Texas is one of the most difficult states in which to get an abortion. It is one of seven states that requires an ultrasound prior to abortion, according to Time.
Now, Representative Bill Zedler, Republican from Arlington is trying to introduce new reporting requirements put into place through the rule-making authority of the state's health services agencies, according to the Austin Chronicle. The introduction of these reporting rules has been attempted in four previous sessions of the Texas Legislature. Zedler is trying an "end-run" around the legislative process to require more information from those seeking an abortion and those providing them.
The new provisions would require a woman seeking an abortion to report on her highest level of education, the age of the father at the time of the abortion, method of contraception, source of referral for the abortion, method of payment, and the specific reason she is seeking abortion. This will be on top of the other requirements already in place in Texas.
One of the newest requirements that has already become law is the ultrasound requirement. This means that a woman must have an appointment to see an ultrasound image of her fetus and hear a description of the fetus' anatomy.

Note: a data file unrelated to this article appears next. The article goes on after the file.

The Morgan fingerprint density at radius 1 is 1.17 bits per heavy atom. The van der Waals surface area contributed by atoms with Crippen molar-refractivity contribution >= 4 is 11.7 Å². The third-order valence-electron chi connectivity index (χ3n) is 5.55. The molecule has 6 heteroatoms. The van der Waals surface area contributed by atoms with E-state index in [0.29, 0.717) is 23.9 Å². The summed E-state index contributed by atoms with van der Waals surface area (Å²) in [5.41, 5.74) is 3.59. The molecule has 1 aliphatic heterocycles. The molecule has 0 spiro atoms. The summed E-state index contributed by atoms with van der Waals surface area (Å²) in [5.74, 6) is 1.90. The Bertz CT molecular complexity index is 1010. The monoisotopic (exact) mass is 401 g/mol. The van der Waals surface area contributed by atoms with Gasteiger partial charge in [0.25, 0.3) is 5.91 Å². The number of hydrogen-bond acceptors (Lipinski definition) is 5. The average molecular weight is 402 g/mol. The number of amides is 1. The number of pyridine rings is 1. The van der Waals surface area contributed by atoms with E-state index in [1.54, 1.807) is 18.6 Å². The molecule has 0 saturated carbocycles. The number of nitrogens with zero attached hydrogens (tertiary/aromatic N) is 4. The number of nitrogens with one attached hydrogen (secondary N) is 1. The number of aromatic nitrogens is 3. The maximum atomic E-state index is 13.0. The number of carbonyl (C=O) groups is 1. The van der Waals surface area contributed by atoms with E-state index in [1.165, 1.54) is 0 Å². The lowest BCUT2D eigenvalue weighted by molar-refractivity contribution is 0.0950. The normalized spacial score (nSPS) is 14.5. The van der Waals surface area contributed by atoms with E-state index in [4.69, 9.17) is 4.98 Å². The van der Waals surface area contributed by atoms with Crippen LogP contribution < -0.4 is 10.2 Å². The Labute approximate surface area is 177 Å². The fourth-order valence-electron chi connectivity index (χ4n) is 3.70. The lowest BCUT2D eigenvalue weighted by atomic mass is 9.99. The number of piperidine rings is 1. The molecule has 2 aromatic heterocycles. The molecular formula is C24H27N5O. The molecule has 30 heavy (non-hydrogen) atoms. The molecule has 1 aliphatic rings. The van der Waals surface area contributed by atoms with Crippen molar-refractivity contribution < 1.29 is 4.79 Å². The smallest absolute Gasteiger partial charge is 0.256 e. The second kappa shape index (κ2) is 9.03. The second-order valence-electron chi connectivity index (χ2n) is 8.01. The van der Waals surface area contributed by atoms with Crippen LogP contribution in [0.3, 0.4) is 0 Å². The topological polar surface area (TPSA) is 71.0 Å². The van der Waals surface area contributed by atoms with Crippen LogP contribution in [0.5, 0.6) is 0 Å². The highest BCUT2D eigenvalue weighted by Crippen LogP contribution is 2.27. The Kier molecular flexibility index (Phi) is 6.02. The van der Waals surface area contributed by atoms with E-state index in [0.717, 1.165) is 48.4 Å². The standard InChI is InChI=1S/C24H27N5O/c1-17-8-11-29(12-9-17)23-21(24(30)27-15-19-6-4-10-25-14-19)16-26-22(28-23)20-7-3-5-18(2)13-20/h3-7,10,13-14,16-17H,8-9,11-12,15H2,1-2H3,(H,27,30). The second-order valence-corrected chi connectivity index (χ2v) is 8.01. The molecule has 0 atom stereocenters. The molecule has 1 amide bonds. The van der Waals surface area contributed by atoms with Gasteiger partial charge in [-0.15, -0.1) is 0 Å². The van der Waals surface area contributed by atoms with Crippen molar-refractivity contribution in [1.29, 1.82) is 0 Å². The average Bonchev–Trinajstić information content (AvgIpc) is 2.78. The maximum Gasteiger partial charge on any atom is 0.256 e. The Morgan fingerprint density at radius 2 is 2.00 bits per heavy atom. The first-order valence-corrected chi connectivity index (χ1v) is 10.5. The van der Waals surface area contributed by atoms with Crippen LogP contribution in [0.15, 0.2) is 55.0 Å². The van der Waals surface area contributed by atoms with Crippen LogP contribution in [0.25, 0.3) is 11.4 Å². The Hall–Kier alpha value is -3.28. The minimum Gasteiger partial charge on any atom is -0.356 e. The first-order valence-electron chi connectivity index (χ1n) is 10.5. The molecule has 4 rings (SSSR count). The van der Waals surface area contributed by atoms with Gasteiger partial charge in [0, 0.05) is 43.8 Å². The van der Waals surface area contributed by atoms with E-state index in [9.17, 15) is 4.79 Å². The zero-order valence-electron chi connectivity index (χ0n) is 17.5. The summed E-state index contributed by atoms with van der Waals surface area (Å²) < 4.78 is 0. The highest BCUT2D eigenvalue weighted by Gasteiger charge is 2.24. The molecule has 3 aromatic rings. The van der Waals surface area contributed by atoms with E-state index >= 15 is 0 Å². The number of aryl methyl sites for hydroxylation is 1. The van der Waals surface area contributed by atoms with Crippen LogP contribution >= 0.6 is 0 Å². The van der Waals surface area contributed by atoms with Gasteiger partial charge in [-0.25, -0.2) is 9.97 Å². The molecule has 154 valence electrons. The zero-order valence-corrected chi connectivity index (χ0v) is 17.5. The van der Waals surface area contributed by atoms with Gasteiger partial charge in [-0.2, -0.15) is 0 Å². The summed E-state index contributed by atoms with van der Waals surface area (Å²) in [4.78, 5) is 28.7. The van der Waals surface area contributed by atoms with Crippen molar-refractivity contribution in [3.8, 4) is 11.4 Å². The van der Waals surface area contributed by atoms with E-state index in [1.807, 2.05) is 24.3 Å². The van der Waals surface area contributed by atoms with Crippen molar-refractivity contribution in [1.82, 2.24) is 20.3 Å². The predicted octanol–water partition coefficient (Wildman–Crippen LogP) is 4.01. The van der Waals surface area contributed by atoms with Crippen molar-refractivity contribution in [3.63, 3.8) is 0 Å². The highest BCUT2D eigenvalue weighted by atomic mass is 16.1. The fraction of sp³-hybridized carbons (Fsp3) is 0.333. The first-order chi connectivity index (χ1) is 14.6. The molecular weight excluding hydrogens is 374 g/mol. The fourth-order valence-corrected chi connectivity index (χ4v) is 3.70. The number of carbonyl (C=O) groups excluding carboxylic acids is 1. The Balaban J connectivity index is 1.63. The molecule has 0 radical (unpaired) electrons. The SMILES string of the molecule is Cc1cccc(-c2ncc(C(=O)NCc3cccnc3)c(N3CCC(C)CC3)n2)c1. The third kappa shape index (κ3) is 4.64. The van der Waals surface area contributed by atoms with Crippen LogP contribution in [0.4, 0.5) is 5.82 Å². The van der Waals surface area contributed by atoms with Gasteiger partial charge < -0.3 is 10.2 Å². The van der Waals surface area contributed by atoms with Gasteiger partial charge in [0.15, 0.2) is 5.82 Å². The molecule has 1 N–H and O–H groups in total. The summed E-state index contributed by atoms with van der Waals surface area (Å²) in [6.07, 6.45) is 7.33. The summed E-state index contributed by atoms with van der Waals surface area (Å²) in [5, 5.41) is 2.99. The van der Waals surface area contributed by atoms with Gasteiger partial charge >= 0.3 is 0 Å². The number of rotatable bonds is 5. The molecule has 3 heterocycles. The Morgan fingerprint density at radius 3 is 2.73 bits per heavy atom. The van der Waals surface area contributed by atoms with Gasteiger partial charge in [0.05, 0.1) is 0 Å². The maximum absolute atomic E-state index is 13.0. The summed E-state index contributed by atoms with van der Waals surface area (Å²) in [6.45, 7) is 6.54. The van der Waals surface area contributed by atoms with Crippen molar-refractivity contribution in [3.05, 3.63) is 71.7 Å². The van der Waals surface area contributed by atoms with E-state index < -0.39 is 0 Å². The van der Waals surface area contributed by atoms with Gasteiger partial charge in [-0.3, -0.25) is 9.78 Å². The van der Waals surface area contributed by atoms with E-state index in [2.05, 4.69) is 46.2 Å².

While this potential change could lower the amount of abortions in Texas if it is passed, it is also likely to be challenged in court as an undue burden on women seeking an abortion. While the U.S. Supreme Court has upheld reporting laws in the past, once a certain threshold is met, it is likely that reporting will become the same as consent laws that have consistently been overturned.
It will be interesting to see whether Rep. Bill Zedler's abortion reporting requirements will succeed in its end-run around the legislative process and whether they will make it more difficult for women in Texas to obtain an abortion.
- Find a Houston Family Attorney (FindLaw)
- TX Senate Passes SB 16, Sonograms May Be Required Before Abortion (Houston Family Law Blog)
- Pro-Choice Group Challenges Texas Sonogram Law (Houston Family Law Blog)